12. I loved our small, short group meetings when we were in the UAE (same stake). We were in a smaller city, though. Dubai and Abu Dhabi have full meeting schedules. I remember at Stake Conference they would record the sessions so that LDS groups in Iraq could watch them later. I miss being there so much!

  13. Church in Iraq was interesting at best. Our Sunday School lessons would often consist of conference talks, which we would watch on someones laptop. It was difficult to have a proper Sunday School, because not everyone could show up on time due to missions ect… Church services only lasted an hour. To increase our time with one another, we would also go to lunch with each other after the services in an effort of fellowshipping. I will never forget running for a duck-and-over bunker in Baghdad, with the whole branch, during the meeting and all of us laughing about it after wards. I enjoyed meeting with both the sisters and brothers in Diyala and looked forward to the services each week. It was a great respite from the typical military atmosphere of tobacco and constant swearing in most everything they do and say. The camaraderie between members lasted throughout the week, and we would seek each other out during the week for support and friendship.

  14. I hope we’ll hear more from Eric if possible, this is so fascinating. Thanks for all you do for church and country.

  15. Thanks for this, Eric. Keep safe!

  16. I was a contractor in the Green Zone and Camp Victory from 2005-2006, and I loved Church there. My group in the Green Zone had military, State Department, DoD civilians and contractors- a mix of men and women from various walks of life. At Victory, it was almost all male soldiers, a smaller group.
    The abbreviated meeting schedule was wonderful, and should serve as a model for the rest of the Church.

  17. Great post. Thanks, Kevin.

  18. Eric, there are ordinary details of the conditions under which you meet that you take for granted but that could be unfamiliar and interesting to people like me. For instance, do you have a set of the familiar sacrament trays and little plastic/paper cups, or do you make do with something else? If you have them, is that because the church provides some kind of kit to equip groups like yours? I see a piano — is it easy to find someone to play it? Anybody wishing they hadn’t talked Mom out of making them practice? Do you have a feeling for whether Latter-day Saints in are more likely or less likely to be active in the military in Iraq than they are at home?

    More posts, please. I think you’ll be surprised by how popular they are. Great job.

  19. Thanks Eric, and I echo Ardis comment. This is wonderful.

  20. This stuff is all very interesting to me. I was unexpectedly touched by the bit about not recognizing rank at church.
    Thanks for your service, Eric.

  21. John Mansfield says:

    Does the army have any mixed feelings about small fraternities, religious or otherwise, that have a special bond to one another that transcends the military organization?

  22. I agree with #18! More ideas: I would be interested in how the church fits into your daily non-Sunday routine as well. Home teaching? Do you say hi to each other in the cafeteria, etc? If so, is the rank thing even more awkward in those settings? Is it hard for the teachers to find time to themselves when they can be in a spiritual mood during the week to prepare a lesson?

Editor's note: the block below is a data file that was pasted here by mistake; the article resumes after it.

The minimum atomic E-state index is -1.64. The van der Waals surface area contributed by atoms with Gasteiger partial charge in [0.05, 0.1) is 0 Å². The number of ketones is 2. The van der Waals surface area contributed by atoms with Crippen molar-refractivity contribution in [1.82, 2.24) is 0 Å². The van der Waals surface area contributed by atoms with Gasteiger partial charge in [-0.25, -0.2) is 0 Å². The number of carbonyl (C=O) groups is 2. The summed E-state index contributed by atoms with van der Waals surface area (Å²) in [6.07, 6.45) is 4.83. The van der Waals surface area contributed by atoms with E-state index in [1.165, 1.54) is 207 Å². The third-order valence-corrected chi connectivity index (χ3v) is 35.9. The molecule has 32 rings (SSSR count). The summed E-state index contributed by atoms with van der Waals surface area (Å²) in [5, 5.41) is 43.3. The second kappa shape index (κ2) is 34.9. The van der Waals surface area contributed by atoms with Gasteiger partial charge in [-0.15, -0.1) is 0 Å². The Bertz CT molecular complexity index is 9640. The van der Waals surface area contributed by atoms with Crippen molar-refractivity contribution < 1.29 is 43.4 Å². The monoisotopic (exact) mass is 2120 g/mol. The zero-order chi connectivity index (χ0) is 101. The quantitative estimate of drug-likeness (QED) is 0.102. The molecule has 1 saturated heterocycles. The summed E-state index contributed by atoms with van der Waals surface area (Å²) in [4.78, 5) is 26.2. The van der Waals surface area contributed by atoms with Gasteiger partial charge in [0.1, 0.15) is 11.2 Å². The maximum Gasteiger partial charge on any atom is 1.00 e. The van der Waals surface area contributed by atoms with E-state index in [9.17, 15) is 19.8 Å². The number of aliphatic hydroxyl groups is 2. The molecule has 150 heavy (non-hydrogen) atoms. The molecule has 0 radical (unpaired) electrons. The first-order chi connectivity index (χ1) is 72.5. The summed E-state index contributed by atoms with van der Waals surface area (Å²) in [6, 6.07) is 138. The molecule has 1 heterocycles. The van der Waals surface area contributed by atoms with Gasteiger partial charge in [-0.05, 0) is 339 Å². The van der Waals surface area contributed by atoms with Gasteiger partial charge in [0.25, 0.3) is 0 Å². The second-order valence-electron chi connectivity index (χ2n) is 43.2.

Also other details about the group administration. How much interaction between your unit and the leadership over you? Do you have leadership meetings (equivalent of ward council/PEC)?

  23. In Diyala, they had “group leaders” which were set apart to be group leaders before going to Iraq. The group leader was similar to a Bishop or Branch President. If one group leader was leaving, he would ask if there were other group leaders from the new soldiers that had moved in to take he older soldiers place. There were always a couple, so through the power of prayer, the new group leader would be selected to continue running the services. In Iraq, there is an actual Stake leadership set up. I believe it is the Arab Peninsula Stake (I may be wrong). Anyways, they are the ones that we would request supplies from. We had the same sacrament trays and water cups as you typically find in any LDS church. We received Books of Mormons, the little pocket size to hand out. We had Sunday School books, Hymn books and would receive CDs of the Mormon Tabernacle Choir. If there were soldiers that received the Ensign, they would usually circulate those around to those who didn’t. Religion in the military is something that is highly promoted, so everywhere you go there is a chapel of some sort. There is also a lot of material that is available on most religions. When it comes to music during the services, if there was someone that played the piano, there was always a piano or electric keyboard available. Where we shared the Chapel with other religions, we would keep everything in separate footlockers. The most I ever counted in attendance in Diyala were 20 people, so one tray of water and bread sufficed. Before the services someone would go through the cafeteria and pick up a couple of pieces of bread. Those in attendance were contractors, State Department and military. Several times there were also investigators that would be in attendance, investigating the church. It was also amazing to me that in such a climate and in a war zone, so many people prayed at the cafeteria before eating their meals. When you are in such peril, most people pray, so it was often pretty easy to discuss religion and to invite others to church. The Church Leaders advised us that we were not to be proselyting in Iraq. That we were there for a specific purpose but now was not the time to convert all the Iraqis. However, there were so many opportunities to discuss our beliefs with soldiers, interpreters or contractors. All without proselyting specifically to the Iraqis.